Tue. May 30th, 2023

The European country of France is planning to use the vast surplus of wine stored in its huge warehouses for the production of industrial alcohol.

Low demand, high supply: The plan to turn French wine into industrial alcohol
Low demand, high supply: The plan to turn French wine into industrial alcohol


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According to the French Ministry of Agriculture, the country’s long-growing unused wine production is now so high that the government plans to convert it into industrial alcohol used for the industrial production of pharmaceuticals and cosmetics.

France is the world’s second largest producer of wine after Italy, and the French nation is traditionally regarded as a wine-loving nation.

French wine varieties

France is one of the few countries in Europe, where there are countless vineyards spread over huge areas. The varieties of wine produced in the southwest French region of Bordeaux are particularly well known and the region also has a lot of wine production.

Grape growers and winemakers in Bordeaux say their overall yields remain high, and the long-standing trend among French consumers to buy relatively cheap wines for their own consumption. As a result, their underground wine cellars are so full that no more wine can be stored there.

There is no room for further production

In France, such unsold stocks of wine have become so large that they have left no room in the wine cellars to even store the wine produced after the next season’s harvest.

In France, both the volume and the value of such wine reserves are so high that according to the country’s Ministry of Agriculture in Paris, it will spend 160 million euros or about 1470 million dollars on the production of industrial alcohol from this wine again through chemical process. will

One of the aspects of this project is that it will be possible to use only a part of the unused production of French wine. will not be forced to dispose of it somehow. Didier Cuzini, a Bordeaux winemaker, said his company’s cellars alone contain enough wine, equivalent to two years’ worth of production.

Government advice to destroy grape crops

The French government had earlier advised farmers to start destroying grape vines. On this, like other regions of the country, the agricultural unions of Bordeaux region had also started protests against the government.

These farmers said that they should destroy their crops, but they also want financial compensation from the government as compensation. The government’s advice was to reduce the production of grapes and the affected farmers to start using their land for other crops as well.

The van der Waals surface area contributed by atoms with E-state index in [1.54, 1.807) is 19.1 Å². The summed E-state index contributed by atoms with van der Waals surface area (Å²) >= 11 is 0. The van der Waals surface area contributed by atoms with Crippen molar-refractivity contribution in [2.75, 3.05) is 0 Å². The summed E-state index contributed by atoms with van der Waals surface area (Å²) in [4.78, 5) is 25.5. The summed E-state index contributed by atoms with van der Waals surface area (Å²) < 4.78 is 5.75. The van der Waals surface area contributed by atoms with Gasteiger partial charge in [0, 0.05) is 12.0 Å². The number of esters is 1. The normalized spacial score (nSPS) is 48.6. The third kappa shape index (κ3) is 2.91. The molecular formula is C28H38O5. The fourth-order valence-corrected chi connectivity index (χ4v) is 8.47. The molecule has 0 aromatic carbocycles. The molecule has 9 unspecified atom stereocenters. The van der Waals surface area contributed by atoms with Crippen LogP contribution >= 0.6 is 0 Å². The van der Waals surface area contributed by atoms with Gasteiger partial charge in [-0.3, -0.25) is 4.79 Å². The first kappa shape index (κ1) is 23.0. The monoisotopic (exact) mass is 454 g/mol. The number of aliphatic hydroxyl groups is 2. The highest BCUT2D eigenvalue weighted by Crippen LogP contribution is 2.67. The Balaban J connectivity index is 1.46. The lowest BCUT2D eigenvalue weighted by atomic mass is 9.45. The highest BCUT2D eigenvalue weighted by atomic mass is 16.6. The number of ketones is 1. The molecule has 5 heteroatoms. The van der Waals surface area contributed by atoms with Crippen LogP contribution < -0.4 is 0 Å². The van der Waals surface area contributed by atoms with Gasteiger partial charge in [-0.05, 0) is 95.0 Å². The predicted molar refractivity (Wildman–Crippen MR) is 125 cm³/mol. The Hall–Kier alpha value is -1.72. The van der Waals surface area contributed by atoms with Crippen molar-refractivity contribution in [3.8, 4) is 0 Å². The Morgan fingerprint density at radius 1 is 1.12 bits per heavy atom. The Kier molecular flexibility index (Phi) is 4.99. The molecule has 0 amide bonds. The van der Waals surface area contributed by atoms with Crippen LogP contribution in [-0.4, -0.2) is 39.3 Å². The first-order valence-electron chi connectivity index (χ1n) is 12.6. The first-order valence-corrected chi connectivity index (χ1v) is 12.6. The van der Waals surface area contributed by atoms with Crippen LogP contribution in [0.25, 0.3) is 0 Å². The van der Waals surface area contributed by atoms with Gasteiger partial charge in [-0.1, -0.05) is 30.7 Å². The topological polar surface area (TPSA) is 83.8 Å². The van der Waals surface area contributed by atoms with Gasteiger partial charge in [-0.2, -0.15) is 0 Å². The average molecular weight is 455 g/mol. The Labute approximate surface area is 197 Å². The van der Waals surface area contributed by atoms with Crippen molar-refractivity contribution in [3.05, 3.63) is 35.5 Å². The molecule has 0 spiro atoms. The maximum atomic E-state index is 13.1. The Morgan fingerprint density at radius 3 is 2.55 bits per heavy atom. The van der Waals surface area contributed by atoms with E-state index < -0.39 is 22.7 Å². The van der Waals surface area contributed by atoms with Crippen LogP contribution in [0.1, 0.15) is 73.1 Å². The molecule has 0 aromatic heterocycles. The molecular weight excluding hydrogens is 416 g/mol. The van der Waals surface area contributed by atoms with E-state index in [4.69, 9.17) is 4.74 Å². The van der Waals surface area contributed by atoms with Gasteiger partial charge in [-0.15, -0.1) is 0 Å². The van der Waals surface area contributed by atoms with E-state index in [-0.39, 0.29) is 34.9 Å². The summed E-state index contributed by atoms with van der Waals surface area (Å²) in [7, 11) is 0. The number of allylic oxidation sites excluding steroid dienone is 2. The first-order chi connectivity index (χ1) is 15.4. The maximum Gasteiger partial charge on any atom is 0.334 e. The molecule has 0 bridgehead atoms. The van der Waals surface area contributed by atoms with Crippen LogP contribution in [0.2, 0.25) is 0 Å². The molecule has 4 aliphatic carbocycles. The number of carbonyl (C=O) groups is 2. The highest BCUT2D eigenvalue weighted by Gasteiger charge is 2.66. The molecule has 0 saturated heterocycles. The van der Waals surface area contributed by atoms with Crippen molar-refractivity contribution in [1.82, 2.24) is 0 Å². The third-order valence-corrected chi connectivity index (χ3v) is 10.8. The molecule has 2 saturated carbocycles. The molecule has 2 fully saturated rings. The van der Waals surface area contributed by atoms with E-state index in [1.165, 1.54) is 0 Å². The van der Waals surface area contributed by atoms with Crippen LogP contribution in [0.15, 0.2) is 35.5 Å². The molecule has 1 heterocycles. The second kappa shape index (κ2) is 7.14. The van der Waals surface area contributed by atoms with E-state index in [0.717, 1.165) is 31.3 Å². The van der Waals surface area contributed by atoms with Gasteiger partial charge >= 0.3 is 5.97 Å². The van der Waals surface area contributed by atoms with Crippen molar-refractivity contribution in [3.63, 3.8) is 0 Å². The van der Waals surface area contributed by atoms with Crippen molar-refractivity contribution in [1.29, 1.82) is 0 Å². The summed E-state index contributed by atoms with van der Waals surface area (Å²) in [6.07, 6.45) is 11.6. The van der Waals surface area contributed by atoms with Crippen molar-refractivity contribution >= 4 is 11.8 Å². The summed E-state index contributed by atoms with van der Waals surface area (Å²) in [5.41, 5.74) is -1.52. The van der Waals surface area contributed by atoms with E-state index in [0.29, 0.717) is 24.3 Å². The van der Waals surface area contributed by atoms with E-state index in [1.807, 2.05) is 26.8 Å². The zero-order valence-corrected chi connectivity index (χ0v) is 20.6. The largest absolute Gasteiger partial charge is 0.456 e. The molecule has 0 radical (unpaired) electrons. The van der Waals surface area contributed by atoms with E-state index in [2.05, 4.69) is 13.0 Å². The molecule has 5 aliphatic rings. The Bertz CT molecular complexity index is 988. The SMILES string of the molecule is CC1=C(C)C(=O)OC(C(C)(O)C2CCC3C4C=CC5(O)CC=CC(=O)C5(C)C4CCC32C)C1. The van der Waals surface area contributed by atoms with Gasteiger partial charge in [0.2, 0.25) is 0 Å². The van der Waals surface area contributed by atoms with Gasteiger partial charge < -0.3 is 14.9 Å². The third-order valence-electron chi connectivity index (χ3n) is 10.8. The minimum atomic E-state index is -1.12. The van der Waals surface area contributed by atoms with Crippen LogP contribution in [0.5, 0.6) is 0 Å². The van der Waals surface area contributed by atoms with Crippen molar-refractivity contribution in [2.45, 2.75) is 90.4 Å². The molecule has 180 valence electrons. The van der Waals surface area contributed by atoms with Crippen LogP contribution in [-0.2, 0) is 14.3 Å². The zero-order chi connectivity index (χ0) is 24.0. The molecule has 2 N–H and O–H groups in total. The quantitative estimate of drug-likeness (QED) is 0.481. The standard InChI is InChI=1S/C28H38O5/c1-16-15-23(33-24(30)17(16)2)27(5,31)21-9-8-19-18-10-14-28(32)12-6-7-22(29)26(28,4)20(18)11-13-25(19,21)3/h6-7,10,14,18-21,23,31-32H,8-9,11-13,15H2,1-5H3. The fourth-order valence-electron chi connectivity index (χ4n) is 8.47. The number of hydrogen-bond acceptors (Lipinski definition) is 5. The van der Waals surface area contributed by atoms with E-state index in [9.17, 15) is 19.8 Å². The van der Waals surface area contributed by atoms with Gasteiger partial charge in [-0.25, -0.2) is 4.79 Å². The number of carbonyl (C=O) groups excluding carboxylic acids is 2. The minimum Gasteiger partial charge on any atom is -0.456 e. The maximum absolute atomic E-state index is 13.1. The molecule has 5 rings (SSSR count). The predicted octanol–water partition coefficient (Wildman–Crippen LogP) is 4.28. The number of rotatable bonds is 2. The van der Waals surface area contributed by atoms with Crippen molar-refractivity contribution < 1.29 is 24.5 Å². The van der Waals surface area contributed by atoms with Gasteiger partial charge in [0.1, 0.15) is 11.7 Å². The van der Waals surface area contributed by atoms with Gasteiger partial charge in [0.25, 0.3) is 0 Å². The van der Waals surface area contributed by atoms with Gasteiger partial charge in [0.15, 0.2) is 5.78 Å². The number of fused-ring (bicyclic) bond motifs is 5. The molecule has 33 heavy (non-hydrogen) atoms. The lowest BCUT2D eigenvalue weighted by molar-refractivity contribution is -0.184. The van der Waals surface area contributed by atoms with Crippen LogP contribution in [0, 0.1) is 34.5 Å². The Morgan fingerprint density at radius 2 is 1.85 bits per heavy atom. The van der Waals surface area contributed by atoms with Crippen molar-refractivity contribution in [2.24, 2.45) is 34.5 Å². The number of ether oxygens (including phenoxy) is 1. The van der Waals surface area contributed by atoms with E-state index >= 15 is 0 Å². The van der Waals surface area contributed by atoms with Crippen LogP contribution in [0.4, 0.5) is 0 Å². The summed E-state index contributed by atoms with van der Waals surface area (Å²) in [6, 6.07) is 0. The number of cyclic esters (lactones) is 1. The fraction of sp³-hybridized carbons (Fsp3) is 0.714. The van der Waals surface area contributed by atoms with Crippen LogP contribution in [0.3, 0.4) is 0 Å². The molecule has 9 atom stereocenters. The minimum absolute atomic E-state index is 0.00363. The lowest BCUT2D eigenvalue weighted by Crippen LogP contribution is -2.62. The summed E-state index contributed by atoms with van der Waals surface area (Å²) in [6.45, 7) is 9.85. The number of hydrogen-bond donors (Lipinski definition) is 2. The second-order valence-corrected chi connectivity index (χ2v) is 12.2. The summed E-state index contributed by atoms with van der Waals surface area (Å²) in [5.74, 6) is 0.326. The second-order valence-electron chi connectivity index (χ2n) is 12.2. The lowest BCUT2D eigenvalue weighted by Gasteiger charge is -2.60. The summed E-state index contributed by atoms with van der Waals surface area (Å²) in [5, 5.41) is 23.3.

For this process, at least 15 thousand hectares of grape crops will have to be destroyed. This area is equal to the total area of ​​21 thousand football fields. But for this process, the farmers demand that the government should pay them 10,000 Euros per hectare.

Why is the French wine industry in trouble?

The French government last funded the business process of converting unsold domestic wine production into industrial alcohol in 2020. The sector was then hit hard by the global coronavirus pandemic as hotels, restaurants and wine bars remained closed as a result of the lockdown, and wine exports were reduced.

In the current situation, France’s National Interprofessional Wine Commission has said that about five million workers work in the French wine industry, and if the government does not take effective measures to improve the situation, in the next decade, one to one and a half million workers will be employed. The employment of lakhs of workers will be at risk.

Average per capita consumption is also lower

According to the French Wine Production Association, sales of red wine alone in domestic supermarkets fell by 15 percent last year. Apart from this, a clear trend of continuous decline was observed in the sales of white wine and rosé wine.

According to expert analysts, 70 years ago in France, an average citizen drank an average of 130 liters of wine a year. Today, however, this tendency to drink wine has reduced to an average of 40 liters per person per year.

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